With reports that the preliminary talks between Israel and the Palestinian Authority could begin next week, Prime Minister Benjamin Netanyahu is rushing through a quick reading and vote on a bill requiring a national referendum on any peace deal.
The referendum requirement is being championed by opponents of a peace deal, under the assumption that relative ambivalence among most Israeli voters will allow settlers, who nearly universally oppose such a deal, to dominate the vote and kill any deal.
Yet in the end the referendum law isn’t nearly as strong as officials had hoped, as Netanyahu has learned that it is literally impossible to make a law banning a withdrawal from occupied territory. This is because Israel, to facilitate the occupations, has long maintained that Israeli law doesn’t apply in such territory.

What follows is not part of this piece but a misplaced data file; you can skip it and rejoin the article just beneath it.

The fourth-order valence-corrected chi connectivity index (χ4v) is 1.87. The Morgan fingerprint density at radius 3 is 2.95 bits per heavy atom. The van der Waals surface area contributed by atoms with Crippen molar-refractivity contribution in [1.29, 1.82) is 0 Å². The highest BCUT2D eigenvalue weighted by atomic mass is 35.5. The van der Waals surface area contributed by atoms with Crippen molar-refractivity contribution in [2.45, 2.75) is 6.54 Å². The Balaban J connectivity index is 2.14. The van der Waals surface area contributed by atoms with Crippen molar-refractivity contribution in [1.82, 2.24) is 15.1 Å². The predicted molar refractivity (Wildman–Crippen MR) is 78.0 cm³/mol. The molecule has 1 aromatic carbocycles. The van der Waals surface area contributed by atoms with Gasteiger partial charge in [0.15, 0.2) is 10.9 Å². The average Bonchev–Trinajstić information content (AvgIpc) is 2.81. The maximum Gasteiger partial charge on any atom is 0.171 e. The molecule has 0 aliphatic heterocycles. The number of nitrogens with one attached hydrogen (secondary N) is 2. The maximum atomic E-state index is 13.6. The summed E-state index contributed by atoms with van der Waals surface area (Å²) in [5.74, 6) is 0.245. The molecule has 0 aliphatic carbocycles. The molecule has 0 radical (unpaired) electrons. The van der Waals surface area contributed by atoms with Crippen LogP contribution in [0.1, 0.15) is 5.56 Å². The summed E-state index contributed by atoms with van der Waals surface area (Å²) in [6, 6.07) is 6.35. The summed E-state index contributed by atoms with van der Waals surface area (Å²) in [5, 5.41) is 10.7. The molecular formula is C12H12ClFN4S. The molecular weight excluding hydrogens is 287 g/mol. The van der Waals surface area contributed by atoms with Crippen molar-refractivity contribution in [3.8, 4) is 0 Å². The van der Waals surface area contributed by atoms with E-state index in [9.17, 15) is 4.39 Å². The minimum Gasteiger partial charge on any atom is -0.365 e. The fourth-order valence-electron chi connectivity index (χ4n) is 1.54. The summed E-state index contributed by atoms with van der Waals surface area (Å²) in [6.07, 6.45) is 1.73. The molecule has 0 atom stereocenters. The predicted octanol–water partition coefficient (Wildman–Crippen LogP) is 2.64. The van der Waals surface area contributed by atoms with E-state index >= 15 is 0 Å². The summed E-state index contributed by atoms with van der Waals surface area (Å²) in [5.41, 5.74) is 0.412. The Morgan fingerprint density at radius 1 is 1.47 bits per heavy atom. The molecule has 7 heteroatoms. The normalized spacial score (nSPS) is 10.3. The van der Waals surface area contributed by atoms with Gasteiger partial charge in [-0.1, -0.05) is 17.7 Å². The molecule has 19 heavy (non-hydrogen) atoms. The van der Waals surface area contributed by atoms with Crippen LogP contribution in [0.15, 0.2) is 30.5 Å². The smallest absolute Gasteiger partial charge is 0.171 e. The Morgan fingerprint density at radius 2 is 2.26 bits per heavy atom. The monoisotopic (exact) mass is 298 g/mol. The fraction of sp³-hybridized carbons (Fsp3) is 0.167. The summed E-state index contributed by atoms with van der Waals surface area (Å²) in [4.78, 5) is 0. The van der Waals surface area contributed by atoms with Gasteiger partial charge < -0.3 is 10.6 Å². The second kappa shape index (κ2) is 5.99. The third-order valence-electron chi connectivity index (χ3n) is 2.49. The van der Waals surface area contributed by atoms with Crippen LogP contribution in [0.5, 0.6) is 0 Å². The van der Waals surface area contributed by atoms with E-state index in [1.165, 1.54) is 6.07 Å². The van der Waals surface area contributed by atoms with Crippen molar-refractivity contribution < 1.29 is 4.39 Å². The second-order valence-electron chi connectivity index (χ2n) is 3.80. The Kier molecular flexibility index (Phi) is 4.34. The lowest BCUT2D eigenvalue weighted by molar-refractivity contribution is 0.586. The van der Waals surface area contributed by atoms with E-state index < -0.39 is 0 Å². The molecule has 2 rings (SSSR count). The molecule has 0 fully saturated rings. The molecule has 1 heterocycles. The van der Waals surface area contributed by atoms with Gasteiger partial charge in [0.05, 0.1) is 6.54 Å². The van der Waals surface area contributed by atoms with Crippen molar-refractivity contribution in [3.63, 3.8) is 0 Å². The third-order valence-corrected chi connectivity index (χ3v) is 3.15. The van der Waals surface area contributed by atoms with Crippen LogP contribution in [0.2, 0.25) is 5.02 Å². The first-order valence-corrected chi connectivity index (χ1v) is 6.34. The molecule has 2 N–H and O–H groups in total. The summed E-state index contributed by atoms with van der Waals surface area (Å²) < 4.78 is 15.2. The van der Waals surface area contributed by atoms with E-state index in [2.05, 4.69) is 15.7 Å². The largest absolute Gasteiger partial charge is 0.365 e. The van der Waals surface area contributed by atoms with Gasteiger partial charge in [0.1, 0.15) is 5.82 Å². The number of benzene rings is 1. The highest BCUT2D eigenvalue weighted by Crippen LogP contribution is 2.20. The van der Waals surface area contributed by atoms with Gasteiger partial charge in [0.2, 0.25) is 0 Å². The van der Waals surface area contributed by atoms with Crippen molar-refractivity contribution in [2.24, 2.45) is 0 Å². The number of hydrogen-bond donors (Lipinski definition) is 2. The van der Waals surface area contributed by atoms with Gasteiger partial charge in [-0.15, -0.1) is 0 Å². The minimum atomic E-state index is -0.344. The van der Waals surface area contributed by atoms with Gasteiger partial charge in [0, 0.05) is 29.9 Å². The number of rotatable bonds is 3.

As a result, Netanyahu says he plans to demand that any peace deal include a “couple of square meters” of territory in Jerusalem just so that the overall deal can be put into the referendum system and defeated.
The scheme has been roundly condemned by opposition parties, and by more moderate parts of Netanyahu’s own coalition. Justice Minister Tzipi Livni is said to be particularly opposed, pointing out that Israel has never required a referendum to make war and shouldn’t require one to make peace.
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